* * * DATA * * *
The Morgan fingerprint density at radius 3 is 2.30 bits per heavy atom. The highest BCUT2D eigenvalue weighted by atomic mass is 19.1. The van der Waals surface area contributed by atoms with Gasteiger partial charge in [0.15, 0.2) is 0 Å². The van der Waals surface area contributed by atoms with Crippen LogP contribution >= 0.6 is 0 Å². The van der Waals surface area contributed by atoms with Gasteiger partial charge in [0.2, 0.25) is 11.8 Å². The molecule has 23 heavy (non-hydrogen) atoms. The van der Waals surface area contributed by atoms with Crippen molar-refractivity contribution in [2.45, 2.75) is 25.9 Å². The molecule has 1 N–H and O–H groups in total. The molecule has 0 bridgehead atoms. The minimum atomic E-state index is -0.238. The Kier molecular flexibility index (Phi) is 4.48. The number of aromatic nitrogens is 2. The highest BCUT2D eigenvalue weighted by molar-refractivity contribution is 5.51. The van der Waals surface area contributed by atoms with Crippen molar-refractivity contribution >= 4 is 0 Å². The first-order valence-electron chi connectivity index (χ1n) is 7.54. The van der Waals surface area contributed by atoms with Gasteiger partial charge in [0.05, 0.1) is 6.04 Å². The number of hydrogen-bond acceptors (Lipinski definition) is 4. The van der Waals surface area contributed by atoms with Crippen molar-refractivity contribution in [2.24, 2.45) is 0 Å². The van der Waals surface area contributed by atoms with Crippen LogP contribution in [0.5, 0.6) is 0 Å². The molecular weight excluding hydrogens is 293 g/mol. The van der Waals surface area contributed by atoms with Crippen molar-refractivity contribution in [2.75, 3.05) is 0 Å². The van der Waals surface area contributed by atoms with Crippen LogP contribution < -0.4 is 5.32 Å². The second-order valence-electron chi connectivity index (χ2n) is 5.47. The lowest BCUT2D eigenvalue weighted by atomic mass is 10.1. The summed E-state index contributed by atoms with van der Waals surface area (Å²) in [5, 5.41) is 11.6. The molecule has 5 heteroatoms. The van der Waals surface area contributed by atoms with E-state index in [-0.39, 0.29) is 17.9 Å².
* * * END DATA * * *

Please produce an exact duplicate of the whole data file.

The Morgan fingerprint density at radius 3 is 2.30 bits per heavy atom. The highest BCUT2D eigenvalue weighted by atomic mass is 19.1. The van der Waals surface area contributed by atoms with Gasteiger partial charge in [0.15, 0.2) is 0 Å². The van der Waals surface area contributed by atoms with Crippen LogP contribution >= 0.6 is 0 Å². The van der Waals surface area contributed by atoms with Gasteiger partial charge in [0.2, 0.25) is 11.8 Å². The molecule has 23 heavy (non-hydrogen) atoms. The van der Waals surface area contributed by atoms with Crippen molar-refractivity contribution in [2.45, 2.75) is 25.9 Å². The molecule has 1 N–H and O–H groups in total. The molecule has 0 bridgehead atoms. The minimum atomic E-state index is -0.238. The Kier molecular flexibility index (Phi) is 4.48. The number of aromatic nitrogens is 2. The highest BCUT2D eigenvalue weighted by molar-refractivity contribution is 5.51. The van der Waals surface area contributed by atoms with Crippen molar-refractivity contribution >= 4 is 0 Å². The first-order valence-electron chi connectivity index (χ1n) is 7.54. The van der Waals surface area contributed by atoms with Gasteiger partial charge in [0.05, 0.1) is 6.04 Å². The number of hydrogen-bond acceptors (Lipinski definition) is 4. The van der Waals surface area contributed by atoms with Crippen molar-refractivity contribution in [2.24, 2.45) is 0 Å². The van der Waals surface area contributed by atoms with Crippen LogP contribution in [0.5, 0.6) is 0 Å². The molecular weight excluding hydrogens is 293 g/mol. The van der Waals surface area contributed by atoms with Crippen molar-refractivity contribution in [2.75, 3.05) is 0 Å². The van der Waals surface area contributed by atoms with Crippen LogP contribution < -0.4 is 5.32 Å². The second-order valence-electron chi connectivity index (χ2n) is 5.47. The lowest BCUT2D eigenvalue weighted by atomic mass is 10.1. The summed E-state index contributed by atoms with van der Waals surface area (Å²) in [5, 5.41) is 11.6. The molecule has 5 heteroatoms. The van der Waals surface area contributed by atoms with E-state index in [-0.39, 0.29) is 17.9 Å².